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On 5/15/2020 at 4:00 AM, buffalo_bill said:

Trump sons' hunting in focus as US lifts import ban on African ...

I  wish I had the opportunity to shoot this human garbage as they pride themselves killing a beauty like this animal . How low can it get. The whole trump gang needs to be put into a Chinese stinking countryside shithole and buried there for ever. Congratulations Cavanami for adoring these bastards.

 

 

That photo makes me so angry.  If I had my way I"d feed them to ravenous grizzly beers.  Werner Herzog the famous film German director saw footage of someone being eaten alive by a grizzly bear.  He handed over footage of the incident to a close relative of the victim after they requested it - and this really stern German - a man seemingly made from steel, said you shouldn't watch it, ,just destroy it immediately, shaking his head and in absolute devastation - reliving the horror of watching it himself.  Being eaten alive by a bear is not a good way to go - but those two deserve it.  It's just karma.  

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I'm an on and off hunter, over the years, and I've no emotion when seeing an animal killed, if for appropriate reasons - food is a good reason - trophy is not. Common and pest animals can be killed, rare and beautiful, not.

And as I'm becoming more of an archery aficionado, I'm discovering that "hunting" in 'merica, means often, a different thing, than does the term "hunting" in NZ and OZ.

So, it transpires that what we think of as hunting, in NZ and OZ, is what 'mericans call "spot and stalk"

We, go out into the bush, the mountains, the hinterlands and quietly roam about, looking for, finding and shooting, game/pests.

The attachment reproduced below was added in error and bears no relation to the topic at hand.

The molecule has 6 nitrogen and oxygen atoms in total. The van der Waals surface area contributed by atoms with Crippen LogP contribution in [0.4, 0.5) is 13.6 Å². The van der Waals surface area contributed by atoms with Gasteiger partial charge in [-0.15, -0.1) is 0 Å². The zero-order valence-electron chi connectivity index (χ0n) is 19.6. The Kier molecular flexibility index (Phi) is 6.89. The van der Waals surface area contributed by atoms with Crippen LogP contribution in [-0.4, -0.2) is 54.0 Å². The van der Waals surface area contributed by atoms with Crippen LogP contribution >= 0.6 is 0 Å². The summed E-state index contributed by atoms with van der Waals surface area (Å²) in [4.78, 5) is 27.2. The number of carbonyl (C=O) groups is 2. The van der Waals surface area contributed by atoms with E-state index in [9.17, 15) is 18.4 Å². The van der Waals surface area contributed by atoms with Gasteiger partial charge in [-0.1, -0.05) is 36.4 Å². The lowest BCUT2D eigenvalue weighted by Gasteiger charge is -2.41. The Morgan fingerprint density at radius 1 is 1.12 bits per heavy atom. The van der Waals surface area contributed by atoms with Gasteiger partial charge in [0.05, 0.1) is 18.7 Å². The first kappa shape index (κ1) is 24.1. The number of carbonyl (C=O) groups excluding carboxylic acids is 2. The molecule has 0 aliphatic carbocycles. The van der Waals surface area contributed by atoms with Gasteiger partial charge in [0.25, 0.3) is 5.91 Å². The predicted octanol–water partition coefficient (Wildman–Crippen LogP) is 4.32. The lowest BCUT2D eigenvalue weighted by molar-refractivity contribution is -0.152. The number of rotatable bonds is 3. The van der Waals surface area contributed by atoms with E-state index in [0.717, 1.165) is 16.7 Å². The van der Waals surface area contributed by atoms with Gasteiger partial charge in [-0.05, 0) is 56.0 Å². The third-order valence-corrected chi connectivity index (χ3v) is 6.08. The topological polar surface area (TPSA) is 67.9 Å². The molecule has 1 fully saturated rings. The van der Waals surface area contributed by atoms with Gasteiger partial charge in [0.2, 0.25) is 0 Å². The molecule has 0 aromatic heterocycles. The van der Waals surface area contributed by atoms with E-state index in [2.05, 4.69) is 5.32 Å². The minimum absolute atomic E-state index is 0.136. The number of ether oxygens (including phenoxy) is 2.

'mericans drive their trucks up to their hunting area, walk about 200 metres and either, hide in a blind, or up a tree, somethings for days, until an animal comes to the automatic feeder, that's been there for months, feeding out each day, so as to attract the animal. And worse, they go to fenced farms and shoot animals raised specifically for the shooting thereof.

That's not hunting, that's sitting.

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A candidate for a coronavirus vaccine from the University of Oxford showed promising signs when tested in a small number of monkeys, according to a new study.

Six rhesus macaques were given half the dose of the vaccine currently being tested in humans.

The authors wrote: “We observed a significantly reduced viral load in bronchoalveolar lavage fluid and respiratory tract tissue of vaccinated animals challenged with SARS-CoV-2 compared with control animals, and no pneumonia was observed in vaccinated rhesus macaques.

“Importantly, no evidence of immune-enhanced disease following viral challenge in vaccinated animals was observed.”

The researchers further found viral loads in the lower respiratory system were significantly reduced, suggesting vaccination prevents virus replication in the lower respiratory tract.

Despite this marked difference in virus replication in the lungs, reduction in viral shedding from the nose was not observed.

https://www.sciencefocus.com/news/oxford-coronavirus-vaccine-significantly-reduces-viral-load-in-monkeys/

 

Donald will be pleased, give this to all the Trumpanzees, election assured!

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Medical journal Lancet blasts Trump's 'incoherent' Covid-19 response

One of the world's oldest and best-known medical journals has slammed US President Donald Trump's "inconsistent and incoherent national response" to the novel coronavirus pandemic and accused the administration of relegating the Centres for Disease Control and Prevention to a "nominal" role.

The unsigned editorial from the Lancet concluded that Trump should be replaced.

"Americans must put a president in the White House come January 2021, who will understand that public health should not be guided by partisan politics," said the journal, which was founded in Britain in 1823.